Mike believes the hidden pills might have belonged to a former patient who possibly died while residing at Rockhaven. Although patients had to be ambulatory in order to be admitted, as the women aged Richards often did not have the heart to send them to other facilities in the area with higher levels of care. Eventually, a hospital was built on the property so that patients could receive bedside care once they lost their ability to walk. Regardless, Richards maintained high expectations for these women, who were still required to dress and take meals in the dining room, even as their physical conditions deteriorated. Richards believed this would lead to heightened self-esteem among the women, which in turn would maximize their overall quality of life.
These stories not only illuminate Rockhaven's feminist roots, but remind us of the distinct role that Crescenta Valley has played in the history of public health. Soon after Dr. Benjamin Briggs founded La Crescenta in 1881, Crescenta Valley became widely known for its warm climate and clean, dry air, prompting a prosperous sanitarium industry that emerged throughout the early 1900s. By the 1920s, Crescenta Valley was home to at least 25 specialized facilities that treated chronic disorders such as tuberculosis, asthma, alcoholism, mental illness, and dementia. With the sole exception of Rockhaven, none of these sanitariums has survived intact.
As Crescenta Valley gradually shifted from rural to suburban, homeowners who feared the stigma of living near a hospital or mental asylum began resisting further development of sanitariums in the area. Rockhaven became the focus of an intense legal battle when, in 1928, Agnes Richards applied to expand her facility. Locals objected with wild accusations that Richards was a drunk whose "insane patients... ran screaming down the streets of the suburbs at unenjoyable hours of the night" (Source: La Crescenta Record-Ledger). But what her accusers failed to realize was that if Richards had been bold enough to create one of California's first private mental institutions at a time when female-owned businesses were exceedingly rare, she was certainly bold enough to fight back and defend her creation. In response, Richards filed a $100,000 slander suit, which she won just a few months later.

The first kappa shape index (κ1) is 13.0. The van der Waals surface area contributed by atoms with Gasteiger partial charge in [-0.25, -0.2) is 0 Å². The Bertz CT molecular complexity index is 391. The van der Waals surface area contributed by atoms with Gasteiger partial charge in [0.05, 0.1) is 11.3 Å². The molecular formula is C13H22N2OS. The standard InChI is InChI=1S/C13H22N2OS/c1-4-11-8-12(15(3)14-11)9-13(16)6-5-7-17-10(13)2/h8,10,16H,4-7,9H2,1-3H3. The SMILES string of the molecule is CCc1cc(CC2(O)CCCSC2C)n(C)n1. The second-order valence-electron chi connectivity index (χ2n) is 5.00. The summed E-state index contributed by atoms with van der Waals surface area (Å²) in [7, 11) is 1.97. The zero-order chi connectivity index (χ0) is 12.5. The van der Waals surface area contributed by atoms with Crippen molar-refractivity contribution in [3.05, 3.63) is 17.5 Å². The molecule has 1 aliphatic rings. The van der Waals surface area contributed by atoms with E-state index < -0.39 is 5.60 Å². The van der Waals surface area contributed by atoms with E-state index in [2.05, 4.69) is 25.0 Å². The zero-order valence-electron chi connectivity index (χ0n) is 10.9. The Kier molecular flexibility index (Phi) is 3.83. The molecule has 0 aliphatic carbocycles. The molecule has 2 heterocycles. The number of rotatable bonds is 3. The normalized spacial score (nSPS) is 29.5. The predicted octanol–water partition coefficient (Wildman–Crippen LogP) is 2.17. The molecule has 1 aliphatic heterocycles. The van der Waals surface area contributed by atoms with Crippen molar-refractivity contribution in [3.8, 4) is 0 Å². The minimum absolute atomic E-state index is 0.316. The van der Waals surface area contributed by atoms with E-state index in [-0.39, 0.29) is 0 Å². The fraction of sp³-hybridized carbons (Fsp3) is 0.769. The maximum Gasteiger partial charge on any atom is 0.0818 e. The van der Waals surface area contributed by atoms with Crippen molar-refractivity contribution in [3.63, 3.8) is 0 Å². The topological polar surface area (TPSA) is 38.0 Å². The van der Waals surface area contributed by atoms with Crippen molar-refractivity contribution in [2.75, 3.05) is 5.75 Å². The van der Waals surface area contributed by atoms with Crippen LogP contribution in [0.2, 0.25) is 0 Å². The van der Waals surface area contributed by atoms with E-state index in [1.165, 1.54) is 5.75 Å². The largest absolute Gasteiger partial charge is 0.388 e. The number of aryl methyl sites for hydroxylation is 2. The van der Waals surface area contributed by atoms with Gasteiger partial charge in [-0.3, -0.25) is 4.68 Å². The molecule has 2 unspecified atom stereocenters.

Despite its significance in women's history, it seems more and more unlikely that Rockhaven will survive the city of Glendale well enough for its feminist legacy to be acknowledged and remembered.
For $8.25 million the city of Glendale purchased Rockhaven from Ararat Home of Los Angeles, which operated a nursing home on the property for 5 years beginning in 2001. At the time of its purchase in 2008, the city said it hoped to preserve Rockhaven and floated vague ideas for a historic park including a community center or library, but the recession and major political scandal put the city's plans for Rockhaven permanently on hold.